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The case of the destroyed plaque

Tamayo-Duque, A. and Miller, T. (2018) The case of the destroyed plaque. In: Graham, M., (ed.) The Routledge Companion To Media And Activism. Routledge as part of the Taylor and Francis Group, pp. 298-306.

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Cartagena de Indias in Colombia is a World Heritage City, well known for its beautiful colonial architecture, imposing international colloquia, racialized social inequality and child-sex tourism; not so much for online activism. A remarkable mobilization of Twitter and bourgeois-press activism was triggered by the unveiling of what turned out to be a very controversial plaque. Cartagena de Indias was a key site in the struggle between Spain and Britain for economic control of the Caribbean during the eighteenth century, because it was a slave port and outpost of Spain's naval power and trade. The city's monuments represent remarkable testimony to faith and craft alike, and zones within the Old Town correspond to areas once occupied by slaves, merchants, artisans and the colonial elite. The voices of protest began with the upper-middle class on social media and editorials and op-eds by well-known journalists, politicians and even the capital Bogota's mayor.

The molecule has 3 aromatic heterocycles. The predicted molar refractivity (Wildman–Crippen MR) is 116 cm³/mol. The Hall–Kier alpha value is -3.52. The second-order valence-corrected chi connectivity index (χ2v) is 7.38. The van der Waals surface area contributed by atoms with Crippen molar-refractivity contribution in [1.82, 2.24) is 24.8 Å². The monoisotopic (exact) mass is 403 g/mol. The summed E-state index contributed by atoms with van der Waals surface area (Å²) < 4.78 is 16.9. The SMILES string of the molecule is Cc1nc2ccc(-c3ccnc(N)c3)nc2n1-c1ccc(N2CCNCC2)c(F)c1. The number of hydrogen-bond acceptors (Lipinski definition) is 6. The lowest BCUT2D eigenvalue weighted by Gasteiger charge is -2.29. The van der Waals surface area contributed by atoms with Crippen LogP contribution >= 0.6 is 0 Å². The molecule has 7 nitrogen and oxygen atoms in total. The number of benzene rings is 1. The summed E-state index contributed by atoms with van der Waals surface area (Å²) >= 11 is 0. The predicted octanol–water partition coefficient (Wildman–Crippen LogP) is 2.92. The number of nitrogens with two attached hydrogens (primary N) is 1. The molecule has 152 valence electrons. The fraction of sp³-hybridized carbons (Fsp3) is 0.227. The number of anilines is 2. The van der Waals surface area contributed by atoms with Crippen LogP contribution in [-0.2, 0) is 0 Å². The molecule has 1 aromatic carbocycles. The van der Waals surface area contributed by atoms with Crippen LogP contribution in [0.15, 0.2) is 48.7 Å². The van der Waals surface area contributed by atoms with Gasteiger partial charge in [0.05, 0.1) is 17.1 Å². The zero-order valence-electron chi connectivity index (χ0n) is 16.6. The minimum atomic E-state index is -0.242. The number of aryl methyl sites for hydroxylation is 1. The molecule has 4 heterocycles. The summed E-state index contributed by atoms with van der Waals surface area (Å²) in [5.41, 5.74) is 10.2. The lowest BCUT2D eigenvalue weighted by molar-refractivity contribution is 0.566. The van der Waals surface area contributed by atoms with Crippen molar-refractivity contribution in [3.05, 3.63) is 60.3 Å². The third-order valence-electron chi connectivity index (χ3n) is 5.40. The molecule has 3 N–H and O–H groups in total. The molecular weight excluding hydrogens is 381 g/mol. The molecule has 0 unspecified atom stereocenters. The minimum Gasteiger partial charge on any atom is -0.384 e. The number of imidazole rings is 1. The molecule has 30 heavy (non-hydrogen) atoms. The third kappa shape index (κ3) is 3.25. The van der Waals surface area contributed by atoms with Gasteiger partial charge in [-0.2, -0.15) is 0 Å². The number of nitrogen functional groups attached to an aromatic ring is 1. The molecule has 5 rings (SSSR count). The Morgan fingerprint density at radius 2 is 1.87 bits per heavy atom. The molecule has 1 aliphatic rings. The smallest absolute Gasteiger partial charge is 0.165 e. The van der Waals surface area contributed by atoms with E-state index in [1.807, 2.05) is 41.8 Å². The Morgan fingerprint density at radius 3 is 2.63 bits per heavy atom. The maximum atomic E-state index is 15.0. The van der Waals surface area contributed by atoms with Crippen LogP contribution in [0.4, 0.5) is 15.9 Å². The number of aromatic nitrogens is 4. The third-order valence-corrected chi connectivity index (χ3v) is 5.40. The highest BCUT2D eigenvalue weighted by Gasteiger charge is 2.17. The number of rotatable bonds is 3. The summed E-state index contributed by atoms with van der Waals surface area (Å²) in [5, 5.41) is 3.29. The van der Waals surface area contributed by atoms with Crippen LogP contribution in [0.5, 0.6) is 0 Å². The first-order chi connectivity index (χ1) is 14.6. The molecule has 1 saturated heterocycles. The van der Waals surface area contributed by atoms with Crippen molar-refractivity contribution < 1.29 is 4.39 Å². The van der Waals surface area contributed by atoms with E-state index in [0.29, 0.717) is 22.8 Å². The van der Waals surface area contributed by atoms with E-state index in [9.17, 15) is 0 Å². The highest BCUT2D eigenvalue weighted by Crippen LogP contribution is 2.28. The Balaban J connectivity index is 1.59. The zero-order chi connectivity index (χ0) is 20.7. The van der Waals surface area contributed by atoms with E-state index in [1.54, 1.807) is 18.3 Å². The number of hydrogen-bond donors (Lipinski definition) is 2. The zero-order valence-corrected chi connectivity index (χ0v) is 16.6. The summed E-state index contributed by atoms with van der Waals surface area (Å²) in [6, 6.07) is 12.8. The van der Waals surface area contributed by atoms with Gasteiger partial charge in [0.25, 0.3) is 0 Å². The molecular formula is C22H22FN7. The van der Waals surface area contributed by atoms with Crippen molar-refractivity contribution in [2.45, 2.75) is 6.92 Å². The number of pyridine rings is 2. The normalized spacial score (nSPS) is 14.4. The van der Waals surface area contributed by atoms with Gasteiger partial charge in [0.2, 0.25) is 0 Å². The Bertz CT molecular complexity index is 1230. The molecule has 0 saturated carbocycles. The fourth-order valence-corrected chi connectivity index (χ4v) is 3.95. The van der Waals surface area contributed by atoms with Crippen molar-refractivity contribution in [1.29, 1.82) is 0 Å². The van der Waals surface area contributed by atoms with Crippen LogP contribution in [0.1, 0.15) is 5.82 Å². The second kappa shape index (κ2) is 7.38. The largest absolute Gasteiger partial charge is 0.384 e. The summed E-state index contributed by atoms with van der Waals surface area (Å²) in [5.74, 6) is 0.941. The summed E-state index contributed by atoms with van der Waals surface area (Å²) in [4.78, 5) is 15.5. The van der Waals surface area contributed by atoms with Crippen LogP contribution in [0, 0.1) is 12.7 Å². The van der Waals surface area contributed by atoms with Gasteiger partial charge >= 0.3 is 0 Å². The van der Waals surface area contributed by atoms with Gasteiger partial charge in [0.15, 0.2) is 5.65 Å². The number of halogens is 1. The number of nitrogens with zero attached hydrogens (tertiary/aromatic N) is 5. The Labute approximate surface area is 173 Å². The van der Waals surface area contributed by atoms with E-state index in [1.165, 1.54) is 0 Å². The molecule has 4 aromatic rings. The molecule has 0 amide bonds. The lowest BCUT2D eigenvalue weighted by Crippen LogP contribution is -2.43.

Item Type: Book Chapter
Publisher: Routledge as part of the Taylor and Francis Group
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